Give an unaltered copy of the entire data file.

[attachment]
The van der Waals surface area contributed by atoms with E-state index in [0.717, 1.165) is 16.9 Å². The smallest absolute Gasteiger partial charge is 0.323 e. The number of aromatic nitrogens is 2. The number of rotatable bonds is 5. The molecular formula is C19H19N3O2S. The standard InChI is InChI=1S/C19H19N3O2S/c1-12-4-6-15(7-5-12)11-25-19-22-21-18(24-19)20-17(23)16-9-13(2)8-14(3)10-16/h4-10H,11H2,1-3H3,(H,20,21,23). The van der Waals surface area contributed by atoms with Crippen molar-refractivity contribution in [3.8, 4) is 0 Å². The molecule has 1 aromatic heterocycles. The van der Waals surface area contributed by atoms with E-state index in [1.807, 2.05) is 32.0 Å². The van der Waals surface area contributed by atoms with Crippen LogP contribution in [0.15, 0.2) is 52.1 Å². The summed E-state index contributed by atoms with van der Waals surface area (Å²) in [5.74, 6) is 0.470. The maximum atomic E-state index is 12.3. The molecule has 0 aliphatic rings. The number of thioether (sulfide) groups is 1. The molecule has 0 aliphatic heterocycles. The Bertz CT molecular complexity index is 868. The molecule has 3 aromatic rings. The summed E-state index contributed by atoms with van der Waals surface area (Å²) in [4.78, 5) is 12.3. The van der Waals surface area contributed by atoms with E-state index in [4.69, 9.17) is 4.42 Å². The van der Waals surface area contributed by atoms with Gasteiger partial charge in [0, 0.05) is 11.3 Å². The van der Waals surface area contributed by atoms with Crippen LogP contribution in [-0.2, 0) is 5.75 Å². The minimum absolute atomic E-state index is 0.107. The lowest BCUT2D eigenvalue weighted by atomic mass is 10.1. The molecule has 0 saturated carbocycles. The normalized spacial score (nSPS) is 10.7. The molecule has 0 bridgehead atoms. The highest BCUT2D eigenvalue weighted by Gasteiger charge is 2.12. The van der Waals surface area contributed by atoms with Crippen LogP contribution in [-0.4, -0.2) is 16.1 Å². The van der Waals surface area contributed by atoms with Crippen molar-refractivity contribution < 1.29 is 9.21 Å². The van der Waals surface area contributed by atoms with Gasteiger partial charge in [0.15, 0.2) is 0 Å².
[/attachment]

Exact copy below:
The van der Waals surface area contributed by atoms with E-state index in [0.717, 1.165) is 16.9 Å². The smallest absolute Gasteiger partial charge is 0.323 e. The number of aromatic nitrogens is 2. The number of rotatable bonds is 5. The molecular formula is C19H19N3O2S. The standard InChI is InChI=1S/C19H19N3O2S/c1-12-4-6-15(7-5-12)11-25-19-22-21-18(24-19)20-17(23)16-9-13(2)8-14(3)10-16/h4-10H,11H2,1-3H3,(H,20,21,23). The van der Waals surface area contributed by atoms with Crippen molar-refractivity contribution in [3.8, 4) is 0 Å². The molecule has 1 aromatic heterocycles. The van der Waals surface area contributed by atoms with E-state index in [1.807, 2.05) is 32.0 Å². The van der Waals surface area contributed by atoms with Crippen LogP contribution in [0.15, 0.2) is 52.1 Å². The summed E-state index contributed by atoms with van der Waals surface area (Å²) in [5.74, 6) is 0.470. The maximum atomic E-state index is 12.3. The molecule has 0 aliphatic rings. The number of thioether (sulfide) groups is 1. The molecule has 0 aliphatic heterocycles. The Bertz CT molecular complexity index is 868. The molecule has 3 aromatic rings. The summed E-state index contributed by atoms with van der Waals surface area (Å²) in [4.78, 5) is 12.3. The van der Waals surface area contributed by atoms with E-state index in [4.69, 9.17) is 4.42 Å². The van der Waals surface area contributed by atoms with Gasteiger partial charge in [0, 0.05) is 11.3 Å². The van der Waals surface area contributed by atoms with Crippen LogP contribution in [-0.2, 0) is 5.75 Å². The minimum absolute atomic E-state index is 0.107. The lowest BCUT2D eigenvalue weighted by atomic mass is 10.1. The molecule has 0 saturated carbocycles. The normalized spacial score (nSPS) is 10.7. The molecule has 0 bridgehead atoms. The highest BCUT2D eigenvalue weighted by Gasteiger charge is 2.12. The van der Waals surface area contributed by atoms with Crippen LogP contribution in [-0.4, -0.2) is 16.1 Å². The van der Waals surface area contributed by atoms with Crippen molar-refractivity contribution < 1.29 is 9.21 Å². The van der Waals surface area contributed by atoms with Gasteiger partial charge in [0.15, 0.2) is 0 Å².